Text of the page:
BPA was in 90% of urine. It leads to obesity and heart and prostate problems. Avoid canned foods and opt for flash frozen. Plant based diets are less contaminated than animal diets which have antibiotics and chemicals/pesticides that are stored in animal fat. A Korean study looked at whether diet makes a difference in toxic exposure levels. 25 people stayed in a monk temple and were fed locally grown pesticide free foods. Their toxin levels dropped quickly. Another study on BPA showed three days of clean eating dropped BPA levels in the body significantly.

Water is usually contaminated with things like lead. Over 50 pharmaceuticals have been found in water including endocrine disruptors such as birth control pills. Most cost effective solution is carbon filtration. Environmental Working Group (www.ewg.org) has a water filter shopping guide.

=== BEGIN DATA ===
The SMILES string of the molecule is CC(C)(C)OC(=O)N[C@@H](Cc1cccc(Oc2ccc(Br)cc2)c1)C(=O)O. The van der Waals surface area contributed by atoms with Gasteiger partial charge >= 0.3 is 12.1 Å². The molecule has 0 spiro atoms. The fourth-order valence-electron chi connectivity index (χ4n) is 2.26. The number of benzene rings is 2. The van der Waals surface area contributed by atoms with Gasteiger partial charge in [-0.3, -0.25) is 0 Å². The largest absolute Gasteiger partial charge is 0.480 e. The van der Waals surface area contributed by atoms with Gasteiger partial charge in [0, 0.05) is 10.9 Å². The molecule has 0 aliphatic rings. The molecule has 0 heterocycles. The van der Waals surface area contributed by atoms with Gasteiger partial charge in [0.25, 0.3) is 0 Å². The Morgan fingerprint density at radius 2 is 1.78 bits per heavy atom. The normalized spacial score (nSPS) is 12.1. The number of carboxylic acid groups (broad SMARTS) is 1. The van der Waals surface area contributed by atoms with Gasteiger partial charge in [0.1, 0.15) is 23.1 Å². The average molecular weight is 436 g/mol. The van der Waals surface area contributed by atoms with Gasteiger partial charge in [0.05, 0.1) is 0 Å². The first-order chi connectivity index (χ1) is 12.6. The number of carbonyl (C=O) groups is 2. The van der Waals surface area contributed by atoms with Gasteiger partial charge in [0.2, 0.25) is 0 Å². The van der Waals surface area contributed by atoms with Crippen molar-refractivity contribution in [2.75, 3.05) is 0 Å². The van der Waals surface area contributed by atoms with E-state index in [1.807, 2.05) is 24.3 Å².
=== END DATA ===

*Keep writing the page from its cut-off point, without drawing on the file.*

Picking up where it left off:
And we haven’t even talked about cosmetics and EMF exposures yet. There is a free educational module at http://integrativemedicine.arizona.edu/education/online_courses/enviro-med.html on environmental health.

That, folks, was the first session.

The second session talked about research into gut bacteria. My favorite line from that session was, “70% of stool is shed microbiome. They double every 20 minutes. If we don’t poop, they run out of room.”

Our diet shapes the types of microbes we have in our gut. Those microbes extract nutrients from the food we eat. Some types are associated with high fat diets and some are associated with a high plant diet. Metabolic syndrome in mice treated with antibiotics (to kill the gut critters that a pre-diabetic person has living in there) resulted in improved glucose tolerance test results. Along those same lines, offspring of moms exposed to antibiotics during gestation were more likely to experience diabetes.

Bottom line, our life span appears to be linked to the makeup of our gut microbiome.